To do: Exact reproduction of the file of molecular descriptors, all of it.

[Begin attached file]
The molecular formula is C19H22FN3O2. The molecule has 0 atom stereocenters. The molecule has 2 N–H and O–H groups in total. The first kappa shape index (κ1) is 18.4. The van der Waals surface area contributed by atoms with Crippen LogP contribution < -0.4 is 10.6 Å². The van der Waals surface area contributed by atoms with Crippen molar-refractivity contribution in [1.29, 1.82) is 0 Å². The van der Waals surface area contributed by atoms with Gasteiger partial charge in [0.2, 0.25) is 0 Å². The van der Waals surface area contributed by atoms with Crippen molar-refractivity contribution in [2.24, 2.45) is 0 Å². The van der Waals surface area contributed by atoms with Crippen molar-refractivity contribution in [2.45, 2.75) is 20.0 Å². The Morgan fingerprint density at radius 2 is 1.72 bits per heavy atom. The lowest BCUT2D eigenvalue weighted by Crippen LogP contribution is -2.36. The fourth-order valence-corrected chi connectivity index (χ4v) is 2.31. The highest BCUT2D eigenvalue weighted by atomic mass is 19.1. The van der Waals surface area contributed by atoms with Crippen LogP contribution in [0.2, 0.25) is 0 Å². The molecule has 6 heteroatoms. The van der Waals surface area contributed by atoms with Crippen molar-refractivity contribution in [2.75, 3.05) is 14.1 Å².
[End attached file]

The molecular formula is C19H22FN3O2. The molecule has 0 atom stereocenters. The molecule has 2 N–H and O–H groups in total. The first kappa shape index (κ1) is 18.4. The van der Waals surface area contributed by atoms with Crippen LogP contribution < -0.4 is 10.6 Å². The van der Waals surface area contributed by atoms with Crippen molar-refractivity contribution in [1.29, 1.82) is 0 Å². The van der Waals surface area contributed by atoms with Gasteiger partial charge in [0.2, 0.25) is 0 Å². The van der Waals surface area contributed by atoms with Crippen molar-refractivity contribution in [2.24, 2.45) is 0 Å². The van der Waals surface area contributed by atoms with Crippen molar-refractivity contribution in [2.45, 2.75) is 20.0 Å². The Morgan fingerprint density at radius 2 is 1.72 bits per heavy atom. The lowest BCUT2D eigenvalue weighted by Crippen LogP contribution is -2.36. The fourth-order valence-corrected chi connectivity index (χ4v) is 2.31. The highest BCUT2D eigenvalue weighted by atomic mass is 19.1. The van der Waals surface area contributed by atoms with Crippen LogP contribution in [0.2, 0.25) is 0 Å². The molecule has 6 heteroatoms. The van der Waals surface area contributed by atoms with Crippen molar-refractivity contribution in [2.75, 3.05) is 14.1 Å².